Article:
David Crandall's sound design is perfect for the atmospheric mood of the piece. With slight bells ringing, water falling in the distance, and music that would make Twilight Zone proud you get the audio sense of confinement and precious time passing. Michele Reisch's costumes evoke an exotic prison system. The actors wear similar tan outfits covered with vague tattoo-like images that seem like they might be a travelogue to each man's past. The prisoners are further individualized by the way they wear their prison garb. Green Eyes is in a cut off shirt showing off his biceps, while Maurice is in a tied at the waist number to show his more effeminate nature. Georgie is always wearing layers, seemingly in an attempt to be taken seriously by both inmates and guards.
Peter Klaus is especially compelling as the violent Green Eyes. One minute near tears, the next raging, he struts across the stage like a caged lion waiting to pounce. Thinking that his cell mates are really after his girlfriend, Klaus brings a level of humor to the heterosexual man deluding himself that he is having gay sex so that other men can see the tattoo of a woman emblazoned on his chest. And when he declares "I've got rights. I'm the man." you realize that, headed for the guillotine, this is all he has -- the status of his position in the cell.
ATW's Artistic Director, Jeffrey Johnson, creates a sycophant Maurice who is wonderfully ingratiating. His character provides a great level of amusement with statements like "Even when I'm innocent people think I'm guilty. I'm too good looking." Johnson delivers these lines with the just right amount of smarminess to make you feel that being locked in a cell with Maurice might be more than anyone could take. Not just a vacuous pretty boy, Maurice, is attempting to pull the strings of the cell in this deadly game where each man is armed with the weapons life has provided them -- and Maurice is just as deadly as the other two.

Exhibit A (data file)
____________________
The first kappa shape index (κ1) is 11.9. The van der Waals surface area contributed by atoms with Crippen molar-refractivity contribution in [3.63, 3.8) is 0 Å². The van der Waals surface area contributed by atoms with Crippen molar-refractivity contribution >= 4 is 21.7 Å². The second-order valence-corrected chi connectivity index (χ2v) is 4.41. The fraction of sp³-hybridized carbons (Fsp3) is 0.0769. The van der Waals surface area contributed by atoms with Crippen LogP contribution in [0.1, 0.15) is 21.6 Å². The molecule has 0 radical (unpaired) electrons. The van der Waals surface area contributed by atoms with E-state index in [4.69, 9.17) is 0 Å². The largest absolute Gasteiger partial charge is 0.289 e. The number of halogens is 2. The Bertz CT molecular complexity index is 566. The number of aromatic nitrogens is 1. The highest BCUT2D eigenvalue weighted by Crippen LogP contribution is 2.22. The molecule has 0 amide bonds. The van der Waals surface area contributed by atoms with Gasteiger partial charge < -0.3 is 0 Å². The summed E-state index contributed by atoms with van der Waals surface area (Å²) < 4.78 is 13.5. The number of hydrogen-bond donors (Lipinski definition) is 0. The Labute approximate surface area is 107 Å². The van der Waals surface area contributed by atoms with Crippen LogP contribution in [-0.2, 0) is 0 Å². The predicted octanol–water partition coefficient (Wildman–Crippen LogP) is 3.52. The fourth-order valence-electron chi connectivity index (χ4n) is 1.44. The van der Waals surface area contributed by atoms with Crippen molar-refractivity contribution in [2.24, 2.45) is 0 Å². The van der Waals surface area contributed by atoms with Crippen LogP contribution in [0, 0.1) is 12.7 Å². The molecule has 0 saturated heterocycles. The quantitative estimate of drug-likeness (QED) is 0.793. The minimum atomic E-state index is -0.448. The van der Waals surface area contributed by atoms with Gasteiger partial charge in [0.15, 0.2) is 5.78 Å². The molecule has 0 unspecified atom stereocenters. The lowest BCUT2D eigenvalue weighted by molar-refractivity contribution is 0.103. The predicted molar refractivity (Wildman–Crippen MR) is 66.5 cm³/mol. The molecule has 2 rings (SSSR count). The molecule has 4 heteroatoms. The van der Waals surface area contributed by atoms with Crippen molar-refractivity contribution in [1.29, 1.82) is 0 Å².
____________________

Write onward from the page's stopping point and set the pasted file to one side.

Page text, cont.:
Christopher Henley, WSC's Artistic Director, brings a pathetic level of desperation to Georgie. Even though he is about to be freed he still needs the respect of testosterone filled prisoners like Green Eyes and Snowball (an unseen black inmate who rules the entire prison) in order to validate his existence. Henley's character may say the most about each of us and our insecure desires to be noticed by the famous, the powerful, and the beautiful in order to feel a sense of worth.
As the Guard, John Francis Bauer is almost silent the entire performance. Mikeska Gardner and Griffiths have him pacing, almost unseen, in a Kabuki-like manner that is hypnotic to watch. His military, chiseled features go far in a big brother role that relies on appearance and physical interpretation the majority of the play.
If you have a bad back, be certain to arrive early. While the general admission seating allows audience members to find their own seats, those with a bad back will find the 90 minute, intermissionless performance to be uncomfortable on the cushions set up in the front two rows. However, if you love being pulled into the performance, then by all means choose the cushions.
Deathwatch as presented by ATW and WSC is lyrical, stirring, riveting, and compelling. A challenge for audience and actors, it's definitely something to see.
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Leonard Maltin's 2003 Movie and Video Guide
Ridiculous!The Theatrical Life & Times of Charles Ludlam
Somewhere For Me, a Biography of Richard Rodgers
The New York Times Book of Broadway: On the Aisle for the Unforgettable Plays of the Last Century
6, 500 Comparative Phrases including 800 Shakespearean Metaphors by CurtainUp's editor.